He loved being our little Kojak, and he particularly loved asking the new residents — many of whom were simply on rotation, so they weren’t very familiar with our ongoing experience — if they were there to fix him his milkshake. He, and I must admit most of us, enjoyed watching their bewildered looks as they tried to figure out how they were going to fix this wide-eyed little boy, who was NPO in the middle of PICU, his milkshake.
He would make them struggle for a moment before he’d repeat his request, and then point to his IV where the milk-white intralipid fluid was being administered. I don’t think any of us ever grew tired of his little game, and truth be told I think more than one of the residents was a repeat victim of his joke, just because of how happy it made him.
Unfortunately even the happiest, most optimistic spirit can begin to fail after nearly a year in the hospital, multiple surgeries, and averaging on most days less than one hour of sleep. It wasn’t long before our nursing team began to suspect that he was beginning to suffer signs of ICU psychosis, as well as other behavioral problems, and we asked that he receive a psychiatric consult.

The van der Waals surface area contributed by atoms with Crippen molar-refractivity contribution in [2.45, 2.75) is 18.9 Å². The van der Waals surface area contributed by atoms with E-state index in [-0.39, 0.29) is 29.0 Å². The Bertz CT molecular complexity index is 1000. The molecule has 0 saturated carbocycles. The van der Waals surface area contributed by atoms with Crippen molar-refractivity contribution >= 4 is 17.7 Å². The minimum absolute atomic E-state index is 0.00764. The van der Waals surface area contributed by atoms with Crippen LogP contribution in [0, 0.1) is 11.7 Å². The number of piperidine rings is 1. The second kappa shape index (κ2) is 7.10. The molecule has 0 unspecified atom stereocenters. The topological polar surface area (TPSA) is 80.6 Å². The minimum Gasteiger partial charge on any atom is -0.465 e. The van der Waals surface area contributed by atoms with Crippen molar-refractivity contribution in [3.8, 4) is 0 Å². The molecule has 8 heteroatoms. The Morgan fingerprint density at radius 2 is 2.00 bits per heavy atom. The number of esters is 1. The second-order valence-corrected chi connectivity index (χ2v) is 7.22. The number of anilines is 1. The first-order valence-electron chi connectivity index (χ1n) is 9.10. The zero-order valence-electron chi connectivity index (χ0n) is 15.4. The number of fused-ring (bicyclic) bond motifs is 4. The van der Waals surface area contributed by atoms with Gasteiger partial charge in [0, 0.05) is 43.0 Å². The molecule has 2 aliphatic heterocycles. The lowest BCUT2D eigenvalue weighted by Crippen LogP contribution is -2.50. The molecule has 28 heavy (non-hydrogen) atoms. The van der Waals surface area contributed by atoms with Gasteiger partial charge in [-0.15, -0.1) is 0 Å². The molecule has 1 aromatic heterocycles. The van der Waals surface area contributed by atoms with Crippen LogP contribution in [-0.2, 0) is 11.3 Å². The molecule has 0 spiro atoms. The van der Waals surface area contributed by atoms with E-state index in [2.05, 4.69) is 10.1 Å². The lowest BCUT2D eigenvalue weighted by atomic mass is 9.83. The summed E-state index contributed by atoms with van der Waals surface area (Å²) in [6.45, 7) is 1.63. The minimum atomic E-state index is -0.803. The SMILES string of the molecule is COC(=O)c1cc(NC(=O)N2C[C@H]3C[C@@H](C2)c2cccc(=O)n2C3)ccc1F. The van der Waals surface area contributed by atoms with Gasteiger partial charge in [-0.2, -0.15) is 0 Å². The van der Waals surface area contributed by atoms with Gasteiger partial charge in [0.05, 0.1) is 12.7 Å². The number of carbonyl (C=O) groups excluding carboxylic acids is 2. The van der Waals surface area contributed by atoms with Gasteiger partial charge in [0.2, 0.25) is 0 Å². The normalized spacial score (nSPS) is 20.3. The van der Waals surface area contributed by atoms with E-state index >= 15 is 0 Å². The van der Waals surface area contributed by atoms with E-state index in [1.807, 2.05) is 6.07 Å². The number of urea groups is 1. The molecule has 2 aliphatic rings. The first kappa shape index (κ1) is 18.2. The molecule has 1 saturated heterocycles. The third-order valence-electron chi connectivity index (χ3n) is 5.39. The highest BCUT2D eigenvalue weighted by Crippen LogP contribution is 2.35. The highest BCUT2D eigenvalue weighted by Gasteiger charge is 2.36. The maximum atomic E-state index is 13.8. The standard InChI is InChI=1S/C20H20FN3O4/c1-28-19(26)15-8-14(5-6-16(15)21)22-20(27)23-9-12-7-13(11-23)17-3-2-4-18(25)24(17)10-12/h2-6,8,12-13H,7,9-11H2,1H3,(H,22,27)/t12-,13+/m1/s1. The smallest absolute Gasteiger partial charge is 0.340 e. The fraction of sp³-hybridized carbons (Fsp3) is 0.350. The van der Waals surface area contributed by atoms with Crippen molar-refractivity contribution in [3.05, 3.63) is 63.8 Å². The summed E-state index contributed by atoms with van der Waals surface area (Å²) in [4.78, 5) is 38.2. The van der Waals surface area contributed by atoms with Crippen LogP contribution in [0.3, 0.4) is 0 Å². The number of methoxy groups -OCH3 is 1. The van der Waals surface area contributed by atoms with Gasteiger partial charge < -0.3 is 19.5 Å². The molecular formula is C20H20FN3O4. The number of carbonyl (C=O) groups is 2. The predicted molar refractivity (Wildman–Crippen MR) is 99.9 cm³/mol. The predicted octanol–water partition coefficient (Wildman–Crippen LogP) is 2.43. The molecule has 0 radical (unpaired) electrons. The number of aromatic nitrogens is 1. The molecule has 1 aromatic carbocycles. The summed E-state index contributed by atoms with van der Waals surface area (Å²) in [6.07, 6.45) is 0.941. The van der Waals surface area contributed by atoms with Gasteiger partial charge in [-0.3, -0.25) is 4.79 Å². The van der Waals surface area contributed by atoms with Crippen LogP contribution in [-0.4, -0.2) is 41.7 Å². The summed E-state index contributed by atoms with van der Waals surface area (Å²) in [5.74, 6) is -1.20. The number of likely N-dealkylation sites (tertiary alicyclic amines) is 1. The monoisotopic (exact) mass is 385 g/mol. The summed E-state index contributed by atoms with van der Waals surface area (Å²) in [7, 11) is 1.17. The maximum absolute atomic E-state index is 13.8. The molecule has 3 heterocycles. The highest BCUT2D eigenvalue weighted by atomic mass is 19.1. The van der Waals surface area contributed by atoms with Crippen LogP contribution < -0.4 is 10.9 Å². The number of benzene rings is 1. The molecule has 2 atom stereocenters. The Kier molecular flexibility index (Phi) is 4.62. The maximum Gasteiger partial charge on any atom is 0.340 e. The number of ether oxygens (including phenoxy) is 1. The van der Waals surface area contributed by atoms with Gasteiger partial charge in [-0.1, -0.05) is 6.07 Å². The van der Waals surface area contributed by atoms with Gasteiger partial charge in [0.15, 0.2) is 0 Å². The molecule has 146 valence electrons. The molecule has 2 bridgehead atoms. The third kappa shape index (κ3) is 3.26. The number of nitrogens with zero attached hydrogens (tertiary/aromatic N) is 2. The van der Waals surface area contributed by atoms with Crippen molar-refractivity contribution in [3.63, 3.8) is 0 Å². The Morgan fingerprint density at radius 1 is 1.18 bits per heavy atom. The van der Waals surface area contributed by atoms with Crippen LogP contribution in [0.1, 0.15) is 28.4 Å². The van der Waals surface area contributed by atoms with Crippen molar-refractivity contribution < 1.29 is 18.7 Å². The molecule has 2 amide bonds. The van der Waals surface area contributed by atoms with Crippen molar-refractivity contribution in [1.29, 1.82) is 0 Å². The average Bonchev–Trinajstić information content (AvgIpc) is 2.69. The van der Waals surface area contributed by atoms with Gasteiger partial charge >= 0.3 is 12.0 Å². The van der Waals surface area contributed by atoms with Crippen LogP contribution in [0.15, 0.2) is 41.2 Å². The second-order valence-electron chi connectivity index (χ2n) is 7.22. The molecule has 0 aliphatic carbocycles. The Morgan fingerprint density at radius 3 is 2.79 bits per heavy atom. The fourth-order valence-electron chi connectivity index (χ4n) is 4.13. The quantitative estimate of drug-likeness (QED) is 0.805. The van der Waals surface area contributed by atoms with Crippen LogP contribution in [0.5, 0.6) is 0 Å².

This request was met with many raised eyebrows, especially when taken in context of the 1970s. Even though our medical center’s physicians had had the temerity to call and basically badger the pharmaceutical company to allow them to use Tagamet on a two-year-old, they shied away from the suggestion that this same little boy old might be in need of psychiatric help.
Eventually our nursing team was able to provide sufficient data, information and reasons, and the doctors agreed to the consult. After that, it wasn’t long before our little Kojak was back in fighting form.
When I think about the nearly six-month period when we had him in surgery closing one ulcer after another, and nearly as many days in recovery, the fact that he could still find the energy to pull both the doctors’ and nurses’ legs with his request for milkshakes and lollipops was awe-inspiring.
I am happy to say that after many, many, many months (more then I can count on my fingers and toes) he was released and returned home, perhaps a little haggard and weary of both the hospital bed and food, but healthy and whole. I often wonder what became of our little Kojak, but I feel heartened knowing how strongly our nursing team advocated for him — mind, body and spirit.
Geneviève M. Clavreul, RN, Ph.D, is a healthcare management consultant who has experience as a director of nursing and as a teacher of nursing management.
This article is from workingnurse.com.